Petrolia's former Grand Trunk Railway terminal on Aug. 18, 2014.

I am thankful for luck. In July, I made my way to a new spot, Bedell, Ont. This is a trackside hamlet near Kemptville, Ont., just south of Ottawa. It was here that I stumbled across the final dismantling of the former CP Prescott Subdivision, which once connected Ottawa with the CP's Winchester Subdivision. My timing allowed me to get some final photos of this old line and learn about its history through a series of posts. You can read Part I here, Part II here and Part III here. The shot below shows my meet with a CP mixed freight on its way west. It was the first CP train I have photographed in more than 20 years.

Finally, I am thankful to have been able to catch some final glimpses of the last action on the Beachburg Subdivision. Gone but not forgotten.

One of the last CN trains on the Beachburg Subdivision at Torbolton Ridge Road, on Nov. 11, 2014.

Finally, and most importantly, I am incredibly thankful to everyone who has dropped by to read the blog and especially those who have taken time to leave a message or to educate me when I am off the mark (special thanks to Dave M., my blog's first guest contributor). I never thought the blog would garner as much interest as it has and am thankful for every single page view. We've had some great discussions in the last few months and I'm hoping I can continue to engage everyone in the same way in the new year.

Merry Christmas and a Happy New Year to everyone from The Beachburg Sub home office in Bells Corners, Ontario.


Thursday, December 11, 2014

Guest post: Ride the Algoma Central Railway while you can (Part II)

This is the second part of a series about Beachburg Sub contributor Dave M.'s adventures aboard the Algoma Central's passenger trains in Northern Ontario. Please click here to read the first part.

By Dave M

In the morning, we tried to go standby on the tourist excursion train so that we could have some time to hike around the Agawa Canyon before continuing on the local passenger service. Unfortunately, staff said that all 15-20 cars were full, so we were unable to get on. We then proceeded to the yard to catch the regular passenger train back. The train had around 30 people aboard when departing Sault Ste. Marie. Before we got moving, people from a group trying to save the service handed out petition postcards and explained the importance of the line to each passenger. I noticed that some statistics that said the line is responsible for $35 to $48 million in direct and indirect economic activity and that $2.2 million would be required to keep the passenger service alive a year. Everyone boarding the train gladly filled out the surveys.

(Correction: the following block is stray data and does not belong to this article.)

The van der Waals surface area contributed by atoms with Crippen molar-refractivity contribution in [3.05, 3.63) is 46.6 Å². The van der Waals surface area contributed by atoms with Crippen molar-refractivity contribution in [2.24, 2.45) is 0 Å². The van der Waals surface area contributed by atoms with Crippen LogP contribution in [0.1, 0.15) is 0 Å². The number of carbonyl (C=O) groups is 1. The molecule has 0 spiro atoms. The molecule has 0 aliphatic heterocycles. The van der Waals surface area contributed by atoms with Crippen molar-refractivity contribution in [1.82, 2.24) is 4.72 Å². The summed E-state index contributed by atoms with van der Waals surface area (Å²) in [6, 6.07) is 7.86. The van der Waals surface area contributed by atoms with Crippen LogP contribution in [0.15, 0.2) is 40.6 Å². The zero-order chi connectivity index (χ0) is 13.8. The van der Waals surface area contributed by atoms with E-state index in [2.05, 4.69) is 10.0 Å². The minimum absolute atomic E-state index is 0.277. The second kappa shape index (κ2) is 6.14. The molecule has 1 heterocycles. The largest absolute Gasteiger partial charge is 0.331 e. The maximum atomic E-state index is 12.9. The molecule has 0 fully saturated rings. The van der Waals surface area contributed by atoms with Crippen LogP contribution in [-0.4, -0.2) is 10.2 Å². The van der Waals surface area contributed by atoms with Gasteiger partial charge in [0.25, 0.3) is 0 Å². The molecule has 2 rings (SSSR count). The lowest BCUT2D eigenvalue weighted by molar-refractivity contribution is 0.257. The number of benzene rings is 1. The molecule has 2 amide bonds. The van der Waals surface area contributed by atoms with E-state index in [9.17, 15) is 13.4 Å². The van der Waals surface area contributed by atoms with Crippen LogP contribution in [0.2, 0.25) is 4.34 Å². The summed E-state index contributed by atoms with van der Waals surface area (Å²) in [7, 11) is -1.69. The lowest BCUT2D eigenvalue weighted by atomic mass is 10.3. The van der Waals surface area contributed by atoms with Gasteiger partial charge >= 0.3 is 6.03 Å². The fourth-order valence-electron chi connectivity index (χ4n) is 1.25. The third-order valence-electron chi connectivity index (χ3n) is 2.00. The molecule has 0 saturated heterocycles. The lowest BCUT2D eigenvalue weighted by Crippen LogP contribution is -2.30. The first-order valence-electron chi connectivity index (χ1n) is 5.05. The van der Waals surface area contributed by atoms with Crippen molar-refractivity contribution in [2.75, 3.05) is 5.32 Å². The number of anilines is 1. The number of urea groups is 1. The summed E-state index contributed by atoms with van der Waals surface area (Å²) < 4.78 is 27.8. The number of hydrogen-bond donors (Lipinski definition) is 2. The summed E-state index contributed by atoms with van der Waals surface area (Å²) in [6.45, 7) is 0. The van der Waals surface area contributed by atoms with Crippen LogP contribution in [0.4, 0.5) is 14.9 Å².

Interior of an Algoma Central baggage car

An hour or two into the trip, the train stopped at a lodge along the line and picked up a film crew of 15 people, along with several canoes, camera equipment, generators and other items. Many hands helped load and fill up the baggage car. It took around 5 to 10 minutes to load everything. They stayed on the train for about half an hour or so until they reached the canyon. The crew was filming Spirit Land: In Search of the Group of Seven. They were very excited about the footage they shot, shooting at some of the exact locations where the artists made their paintings. When they arrived at the canyon, they unloaded all of their stuff and started moving into a modified box car/sleeping car on a siding. The scenery between the Montreal River and Agawa was very good, especially with the fall colours. When we departed the train at Mile 183, there were only six people remaining on the train, which was going through to Hearst.

Typical scenery on the Algoma Central line